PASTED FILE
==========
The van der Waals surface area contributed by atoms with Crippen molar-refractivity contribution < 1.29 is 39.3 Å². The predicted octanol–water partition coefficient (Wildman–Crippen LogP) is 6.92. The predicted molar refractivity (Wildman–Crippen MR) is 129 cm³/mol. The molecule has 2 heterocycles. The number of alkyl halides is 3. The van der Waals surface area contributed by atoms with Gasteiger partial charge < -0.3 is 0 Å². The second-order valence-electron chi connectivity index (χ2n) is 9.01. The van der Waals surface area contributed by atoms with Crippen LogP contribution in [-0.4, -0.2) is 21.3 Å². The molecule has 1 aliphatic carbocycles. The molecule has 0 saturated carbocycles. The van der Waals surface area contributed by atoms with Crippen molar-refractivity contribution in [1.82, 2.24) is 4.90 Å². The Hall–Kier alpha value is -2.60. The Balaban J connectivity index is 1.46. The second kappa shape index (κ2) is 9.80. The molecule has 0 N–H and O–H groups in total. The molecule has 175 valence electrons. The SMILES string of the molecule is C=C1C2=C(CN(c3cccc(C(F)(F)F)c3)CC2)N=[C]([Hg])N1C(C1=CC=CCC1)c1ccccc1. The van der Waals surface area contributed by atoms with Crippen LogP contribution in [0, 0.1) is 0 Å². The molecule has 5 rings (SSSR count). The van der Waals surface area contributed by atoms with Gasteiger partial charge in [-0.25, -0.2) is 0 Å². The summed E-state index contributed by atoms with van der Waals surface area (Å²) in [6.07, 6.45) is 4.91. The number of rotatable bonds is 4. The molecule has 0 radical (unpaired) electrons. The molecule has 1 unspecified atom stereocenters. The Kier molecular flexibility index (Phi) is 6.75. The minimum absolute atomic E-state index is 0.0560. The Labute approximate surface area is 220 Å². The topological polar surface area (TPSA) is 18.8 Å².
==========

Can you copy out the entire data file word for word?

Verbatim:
The van der Waals surface area contributed by atoms with Crippen molar-refractivity contribution < 1.29 is 39.3 Å². The predicted octanol–water partition coefficient (Wildman–Crippen LogP) is 6.92. The predicted molar refractivity (Wildman–Crippen MR) is 129 cm³/mol. The molecule has 2 heterocycles. The number of alkyl halides is 3. The van der Waals surface area contributed by atoms with Gasteiger partial charge < -0.3 is 0 Å². The second-order valence-electron chi connectivity index (χ2n) is 9.01. The van der Waals surface area contributed by atoms with Crippen LogP contribution in [-0.4, -0.2) is 21.3 Å². The molecule has 1 aliphatic carbocycles. The molecule has 0 saturated carbocycles. The van der Waals surface area contributed by atoms with Crippen molar-refractivity contribution in [1.82, 2.24) is 4.90 Å². The Hall–Kier alpha value is -2.60. The Balaban J connectivity index is 1.46. The second kappa shape index (κ2) is 9.80. The molecule has 0 N–H and O–H groups in total. The molecule has 175 valence electrons. The SMILES string of the molecule is C=C1C2=C(CN(c3cccc(C(F)(F)F)c3)CC2)N=[C]([Hg])N1C(C1=CC=CCC1)c1ccccc1. The van der Waals surface area contributed by atoms with Crippen LogP contribution in [0, 0.1) is 0 Å². The molecule has 5 rings (SSSR count). The van der Waals surface area contributed by atoms with Gasteiger partial charge in [-0.25, -0.2) is 0 Å². The summed E-state index contributed by atoms with van der Waals surface area (Å²) in [6.07, 6.45) is 4.91. The number of rotatable bonds is 4. The molecule has 0 radical (unpaired) electrons. The molecule has 1 unspecified atom stereocenters. The Kier molecular flexibility index (Phi) is 6.75. The minimum absolute atomic E-state index is 0.0560. The Labute approximate surface area is 220 Å². The topological polar surface area (TPSA) is 18.8 Å².